Here, LIFE.com takes a look at some of the countless signs that troops encountered during the course of World War II, from the islands of the Pacific to the deserts of North Africa to the ruined cities of Europe. Official warnings; adamant instructions; wry, handwritten inside jokes — all of them silent reminders of a conflict that, until the very end, dished out one paramount, universal command: Pay attention!
So again, check that link out along with the following:
This last board has some posters from WWI as well:
Here are your newsy links for today, after the jump.
There were few surprises in yesterday’s Russian election. Vladimir Putin won in what he declared a ‘clean victory.’ For his side.
For protestors of the last few months, the White Ribbon movement, opinion was to the contrary, comments generally expressing ‘shame, disgrace, treachery.’ Yet according to official results, Putin pulled a 64% majority, well over the 50%, which would require a run-off vote. Independent observers, however, reported widespread irregularities, insisting that Putin’s majority was perilously close to the 50% cliff. According to one observer, Roman Udot, with Galos, a free election watchdog organization, which recorded many cases of multiple voting and voter intimidation:
“It’s one pixel away from a second round.”
What was the reaction to Putin’s victory speech? Thousands of protestors hitting the streets in Moscow and St. Petersburg. And combat-style police, 12,000 reported in Moscow alone, on the ready.
One of the details that piqued my interest was the fact that Putin’s support comes heavily from elderly pension holders. Putin has been wise enough to keep the pension money flowing, even with a slight increase. For the older generation, Putin is the Devil they know. For the digital-savvy young? Not so much. The educated middle-class have reached a tipping point, disgusted with governmental fraud, corruption and political lip service to democratic principles.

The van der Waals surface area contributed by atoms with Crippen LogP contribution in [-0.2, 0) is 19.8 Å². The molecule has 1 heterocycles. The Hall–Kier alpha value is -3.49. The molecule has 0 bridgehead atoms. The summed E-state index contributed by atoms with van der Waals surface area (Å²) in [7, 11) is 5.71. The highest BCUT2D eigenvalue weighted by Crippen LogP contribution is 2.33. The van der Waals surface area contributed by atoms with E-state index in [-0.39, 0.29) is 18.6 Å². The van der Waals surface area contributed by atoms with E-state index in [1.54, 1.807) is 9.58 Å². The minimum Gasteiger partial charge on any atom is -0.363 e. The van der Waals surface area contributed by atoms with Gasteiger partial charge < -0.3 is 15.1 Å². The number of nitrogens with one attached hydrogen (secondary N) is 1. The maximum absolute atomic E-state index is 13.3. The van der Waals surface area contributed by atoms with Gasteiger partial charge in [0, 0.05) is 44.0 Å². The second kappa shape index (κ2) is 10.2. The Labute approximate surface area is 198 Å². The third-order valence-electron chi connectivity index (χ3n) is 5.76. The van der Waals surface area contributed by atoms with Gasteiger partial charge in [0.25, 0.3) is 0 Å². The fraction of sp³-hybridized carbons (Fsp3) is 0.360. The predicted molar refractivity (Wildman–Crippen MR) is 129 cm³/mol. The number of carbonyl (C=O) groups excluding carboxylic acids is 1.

This is not a new phenomenon. Social uprisings have been springing up all over. Currently, we’re watching Syria fall apart, desinigrating into civil war. This is on the heels of insistent calls for change across the Middle East—Egypt, Bahrain, Yemen, Libya—the message of which spread like a virus across Europe, the UK, the United States, Japan, China and now Russia.
Say what the pundits will but just beneath our own political process, the charade of another electoral season guided and shaped by money and corporate interests, there’s a hot wind blowing. The strident cacophony of the right wing, each member trying to outdo the other with outrageous comments or the pitiful whines of Wall St. bemoaning the decline in kingly bonuses, only underscores the obvious: the self-regulating, free market, privatize-the-world philosophy is a bust. Fraud is as wide as our broken housing market, the Big Lie deeper than a fracking well.
The intriguing question is what common denominators run through all these movements, despite the vast geographical/political differences? And why, presumably, did these social/political movements catch so many pundits, experts and leaders by surprise?